Saturday, June 5, 2010

Expressivist Semantics and Locke's Theory of Language

I've been doing some reading on the relationship between historical philosophy and contemporary philosophy (much of which also concerns methodological considerations for either or both of those pursuits). While many of the papers I've read from the volume acknowledge that knowing contemporary philosophy can enrich one's historical work, and people I know who work on contemporary philosophy occasionally acknowledge that understanding the views of historical figures can enrich one's contemporary philosophizing, I wanted to give a relatively straightforward example of a place where it seems extremely likely to me that strong benefits are to be had from both approaching historical/interpretive issues through the lens of certain contemporary debates, and from approaching contemporary issues through the lens of certain historical debates. In this instance, it is the case of meta-ethical expressivism and Locke's theory of language (and more specifically: problems arising from sentences that are "logically complex" or are "attitude" ascriptions).

Generally speaking, Expressivism is a sort of mentalistic approach to giving the meaning or significance of language. An expressivist semantics for a language L assigns, to each meaningful sentence of L, a mental state, which that sentence is said to express. Roughly, a sentence S expresses a mental state M, when ordinary, sincere, assertive utterances of S are properly related to the speaker's being in state M (this way of stating it sets aside complications arising from context-sensitivity, and I will continue to ignore those throughout this post).

On the assumption that belief is a propositional attitude, it is relatively easy to translate any traditional truth-conditional semantic theory into a corresponding expressivist theory. For any proposition P and any sentence S, if the truth-conditional theory assigns P to S, there is a correlate expressivist theory which assigns the belief that P to S.

Though this fact about the ability to translate such theories is itself interesting, it primarily helps us demarcate an especially uninteresting sub-class of expressivist semantic theories (i.e. those that are the belief-y correlates of traditional truth-conditional theories). More often, the reason contemporary philosophers adopt an expressivist view of language would be out of a belief in the inadequacy both of traditional truth-conditional semantic theories and of the uninteresting expressivist correlates of such theories for a given portion of language. Consequently, when I describe a view as "expressivism about X", I mean to be picking out views on which the move to an expressivist framework is intended to capture the way in which X-type sentences do not simply express belief in the-proposition-traditional-truth-conditional-semantics-would-have-assigned, but, instead, express some other attitude.

So, non-cognitivists in metaethics who adopt an expressivist approach to theorizing about language do so because they think (many) sentences with moral/normative terms express states that are importantly distinct from the beliefs expressed by descriptive sentences. Typically, they regard moral thought as involving states that feature some desire-like phenomena (broadly construed), and thus, think that moral/normative sentences express some non-cognitive mental states, rather than ordinary belief (or perhaps, in addition to expressing some ordinary belief). Not all expressivist positions have to be strictly non-cognitivist, however. One version of expressivism about epistemic modals is to treat "Must(P)" as differing from "P" not in terms of which proposition is believed when one utters the sentences sincerely, but, instead, as differing in the amount of confidence in P required for sincere utterance, and thus, treat "Must(P)" as expressing highly confident belief in P, while "P" merely expresses belief in P (more likely, such an account would be done in terms of subjective credences, rather than all-out belief and different levels of confidence, but the point stands).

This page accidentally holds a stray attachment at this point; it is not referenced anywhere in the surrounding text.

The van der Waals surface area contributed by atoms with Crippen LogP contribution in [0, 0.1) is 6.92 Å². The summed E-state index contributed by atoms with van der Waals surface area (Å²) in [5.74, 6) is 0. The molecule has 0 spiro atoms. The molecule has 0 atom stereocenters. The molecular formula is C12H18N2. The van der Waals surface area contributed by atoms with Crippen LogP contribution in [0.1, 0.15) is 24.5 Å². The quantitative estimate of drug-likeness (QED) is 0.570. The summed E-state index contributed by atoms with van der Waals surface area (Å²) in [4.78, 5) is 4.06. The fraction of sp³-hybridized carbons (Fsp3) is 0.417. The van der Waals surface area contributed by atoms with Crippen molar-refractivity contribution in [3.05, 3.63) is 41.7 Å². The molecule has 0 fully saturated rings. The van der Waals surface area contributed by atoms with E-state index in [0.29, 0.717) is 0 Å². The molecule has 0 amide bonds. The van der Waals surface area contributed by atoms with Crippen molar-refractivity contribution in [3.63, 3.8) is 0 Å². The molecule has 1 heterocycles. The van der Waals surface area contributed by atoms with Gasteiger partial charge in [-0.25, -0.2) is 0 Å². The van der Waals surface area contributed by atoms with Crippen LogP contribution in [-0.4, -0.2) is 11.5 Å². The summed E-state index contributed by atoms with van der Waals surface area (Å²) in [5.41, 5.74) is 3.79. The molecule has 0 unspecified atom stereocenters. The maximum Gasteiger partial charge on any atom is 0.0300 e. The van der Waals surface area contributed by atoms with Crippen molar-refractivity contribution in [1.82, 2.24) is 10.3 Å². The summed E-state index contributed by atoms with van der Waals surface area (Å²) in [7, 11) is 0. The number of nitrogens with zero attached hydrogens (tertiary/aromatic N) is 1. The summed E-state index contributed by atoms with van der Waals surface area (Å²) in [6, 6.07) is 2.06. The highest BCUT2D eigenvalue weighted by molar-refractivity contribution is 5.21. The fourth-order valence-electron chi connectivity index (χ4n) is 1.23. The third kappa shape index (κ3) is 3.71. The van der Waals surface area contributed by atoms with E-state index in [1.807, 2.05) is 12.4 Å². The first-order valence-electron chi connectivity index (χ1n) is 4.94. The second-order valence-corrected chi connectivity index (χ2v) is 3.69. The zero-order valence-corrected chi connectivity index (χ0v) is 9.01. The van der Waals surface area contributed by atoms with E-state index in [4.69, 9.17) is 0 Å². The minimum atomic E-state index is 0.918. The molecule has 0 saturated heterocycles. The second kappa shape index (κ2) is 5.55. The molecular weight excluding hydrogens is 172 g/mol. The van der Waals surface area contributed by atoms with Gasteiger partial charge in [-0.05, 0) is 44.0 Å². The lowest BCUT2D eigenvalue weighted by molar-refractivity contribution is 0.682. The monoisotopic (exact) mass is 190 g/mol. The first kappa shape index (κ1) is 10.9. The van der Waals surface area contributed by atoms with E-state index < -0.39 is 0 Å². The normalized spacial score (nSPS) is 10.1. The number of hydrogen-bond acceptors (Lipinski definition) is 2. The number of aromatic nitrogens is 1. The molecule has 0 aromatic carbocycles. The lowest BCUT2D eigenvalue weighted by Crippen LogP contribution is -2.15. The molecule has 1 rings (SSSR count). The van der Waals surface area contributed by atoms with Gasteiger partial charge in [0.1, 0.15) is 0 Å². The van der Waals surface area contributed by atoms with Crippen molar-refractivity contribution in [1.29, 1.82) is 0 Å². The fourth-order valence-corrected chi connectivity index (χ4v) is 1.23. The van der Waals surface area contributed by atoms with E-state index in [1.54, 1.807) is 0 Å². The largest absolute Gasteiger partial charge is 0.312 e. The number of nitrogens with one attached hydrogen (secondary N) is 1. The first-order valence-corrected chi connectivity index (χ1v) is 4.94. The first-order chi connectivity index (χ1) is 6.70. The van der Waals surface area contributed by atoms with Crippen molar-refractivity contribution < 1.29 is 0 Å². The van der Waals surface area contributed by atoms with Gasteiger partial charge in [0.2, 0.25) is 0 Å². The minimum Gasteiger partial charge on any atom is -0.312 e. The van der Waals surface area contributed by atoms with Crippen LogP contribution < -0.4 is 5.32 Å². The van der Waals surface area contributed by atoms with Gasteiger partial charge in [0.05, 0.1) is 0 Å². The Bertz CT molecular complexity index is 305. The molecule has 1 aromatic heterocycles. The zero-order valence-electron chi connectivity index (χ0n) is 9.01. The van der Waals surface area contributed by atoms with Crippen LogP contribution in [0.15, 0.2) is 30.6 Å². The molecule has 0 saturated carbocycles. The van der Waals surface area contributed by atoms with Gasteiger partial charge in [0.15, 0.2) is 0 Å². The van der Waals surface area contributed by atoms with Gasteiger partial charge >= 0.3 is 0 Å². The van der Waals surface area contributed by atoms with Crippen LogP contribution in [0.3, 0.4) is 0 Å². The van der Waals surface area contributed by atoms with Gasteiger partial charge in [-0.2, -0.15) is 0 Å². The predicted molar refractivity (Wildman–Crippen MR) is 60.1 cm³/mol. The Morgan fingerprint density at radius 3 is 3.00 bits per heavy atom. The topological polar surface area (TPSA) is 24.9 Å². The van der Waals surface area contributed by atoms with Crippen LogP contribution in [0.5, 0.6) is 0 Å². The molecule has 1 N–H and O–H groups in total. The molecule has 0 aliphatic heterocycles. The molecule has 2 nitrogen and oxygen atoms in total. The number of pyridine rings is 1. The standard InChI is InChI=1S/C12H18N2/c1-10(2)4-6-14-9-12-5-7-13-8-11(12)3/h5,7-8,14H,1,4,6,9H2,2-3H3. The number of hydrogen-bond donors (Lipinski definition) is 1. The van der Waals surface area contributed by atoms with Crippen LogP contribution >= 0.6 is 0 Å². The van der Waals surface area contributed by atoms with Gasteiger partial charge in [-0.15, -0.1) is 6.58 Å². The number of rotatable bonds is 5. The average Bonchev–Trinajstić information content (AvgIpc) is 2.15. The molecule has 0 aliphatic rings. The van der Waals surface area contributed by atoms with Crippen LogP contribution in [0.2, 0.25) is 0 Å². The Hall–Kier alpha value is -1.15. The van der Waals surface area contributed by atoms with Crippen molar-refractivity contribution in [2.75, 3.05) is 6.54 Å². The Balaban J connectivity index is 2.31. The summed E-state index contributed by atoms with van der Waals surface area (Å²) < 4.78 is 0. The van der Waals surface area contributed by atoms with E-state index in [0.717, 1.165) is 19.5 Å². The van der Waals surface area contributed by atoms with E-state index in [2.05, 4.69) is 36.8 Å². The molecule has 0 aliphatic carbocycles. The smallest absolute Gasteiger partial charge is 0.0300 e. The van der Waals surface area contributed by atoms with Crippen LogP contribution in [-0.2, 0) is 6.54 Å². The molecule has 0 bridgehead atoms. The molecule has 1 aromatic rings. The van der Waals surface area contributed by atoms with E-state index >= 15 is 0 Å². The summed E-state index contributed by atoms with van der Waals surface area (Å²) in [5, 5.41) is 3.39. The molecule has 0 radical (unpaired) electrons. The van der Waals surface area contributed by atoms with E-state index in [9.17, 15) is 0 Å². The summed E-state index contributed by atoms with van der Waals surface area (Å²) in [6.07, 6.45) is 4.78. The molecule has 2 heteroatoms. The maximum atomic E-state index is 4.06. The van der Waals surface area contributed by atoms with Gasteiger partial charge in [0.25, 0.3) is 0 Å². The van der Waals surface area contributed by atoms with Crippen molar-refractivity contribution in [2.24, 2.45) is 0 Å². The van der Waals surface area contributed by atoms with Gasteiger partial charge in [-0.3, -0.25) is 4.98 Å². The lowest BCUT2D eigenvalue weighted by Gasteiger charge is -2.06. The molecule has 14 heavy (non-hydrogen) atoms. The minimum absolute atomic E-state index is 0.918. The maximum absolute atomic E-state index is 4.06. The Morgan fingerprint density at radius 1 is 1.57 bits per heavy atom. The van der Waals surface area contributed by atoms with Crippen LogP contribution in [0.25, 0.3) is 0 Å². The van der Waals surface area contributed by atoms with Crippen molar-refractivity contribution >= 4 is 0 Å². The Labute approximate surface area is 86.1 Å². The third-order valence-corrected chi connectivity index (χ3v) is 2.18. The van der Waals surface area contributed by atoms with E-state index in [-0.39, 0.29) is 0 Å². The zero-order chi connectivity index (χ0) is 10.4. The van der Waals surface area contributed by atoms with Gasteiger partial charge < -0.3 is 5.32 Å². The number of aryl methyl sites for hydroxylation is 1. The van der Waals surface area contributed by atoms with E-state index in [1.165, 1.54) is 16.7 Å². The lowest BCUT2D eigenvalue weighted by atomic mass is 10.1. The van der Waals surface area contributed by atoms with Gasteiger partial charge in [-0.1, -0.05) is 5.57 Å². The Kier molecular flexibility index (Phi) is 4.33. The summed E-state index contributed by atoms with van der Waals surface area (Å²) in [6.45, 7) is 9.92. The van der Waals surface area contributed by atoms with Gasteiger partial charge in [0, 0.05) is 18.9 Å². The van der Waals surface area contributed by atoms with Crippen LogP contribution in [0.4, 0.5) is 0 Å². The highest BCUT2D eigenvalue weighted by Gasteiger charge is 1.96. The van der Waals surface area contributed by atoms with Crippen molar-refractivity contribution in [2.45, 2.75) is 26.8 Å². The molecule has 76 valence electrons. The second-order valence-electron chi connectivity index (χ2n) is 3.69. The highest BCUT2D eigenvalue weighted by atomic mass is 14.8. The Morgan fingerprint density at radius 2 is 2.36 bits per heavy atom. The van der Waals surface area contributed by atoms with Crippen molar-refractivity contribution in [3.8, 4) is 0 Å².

In defense of the claim that a little anachronism can provide benefits for history, I am going to cherry-pick the example of Locke, who was helpfully explicit about the relationship of thought and language. While it is clearly somewhat anachronistic, it is relatively easy to read expressivist positions back into someone like Locke, due to his view that the role of language is principally to publicly manifest one's mental life:

Locke provides a nice example of this (selection from Locke's Essay, 4.VII, "Of Particles"):
The Mind, in communicating its thought to others, does not only need signs of the Ideas it has then before it, but others also, to shew or intimate some particular action of its own, at that time, relating to those Ideas. This it does several ways; as, Is, and Is not, are the general marks of the Mind, affirming or denying. But besides affirmation, or negation, without which, there is in Words no Truth or Falshood, the Mind does, in declaring its Sentiments to others, connect, not only the parts of Propositions, but whole Sentences one to another, with their several Relations and Dependencies, to make a coherent Discourse.
Neither is it enough, for the explaining of these Words, to render them, as is usually in Dictionaries, by Words of another Tongue which came nearest to their signification: For what is meant by them, is commonly as hard to be understood in one, as another Language. They are all marks of some Action, or Intimation of the Mind; and therefore to understand them rightly, the several views, postures, stands, turns, limitations, and exceptions, and several other Thoughts of the Mind, for which we have either none, or very deficient Names, are diligently to be studied. Of these, there are a great variety, much exceeding the number of Particles, that most Languages have, to express them by: and therefore it is not to be wondred, that most of these Particles have divers, and sometimes almost opposite significations.

Locke goes on to give a quasi-treament of the various actions of the mind that can be signified by the term "but", which I won't get into here.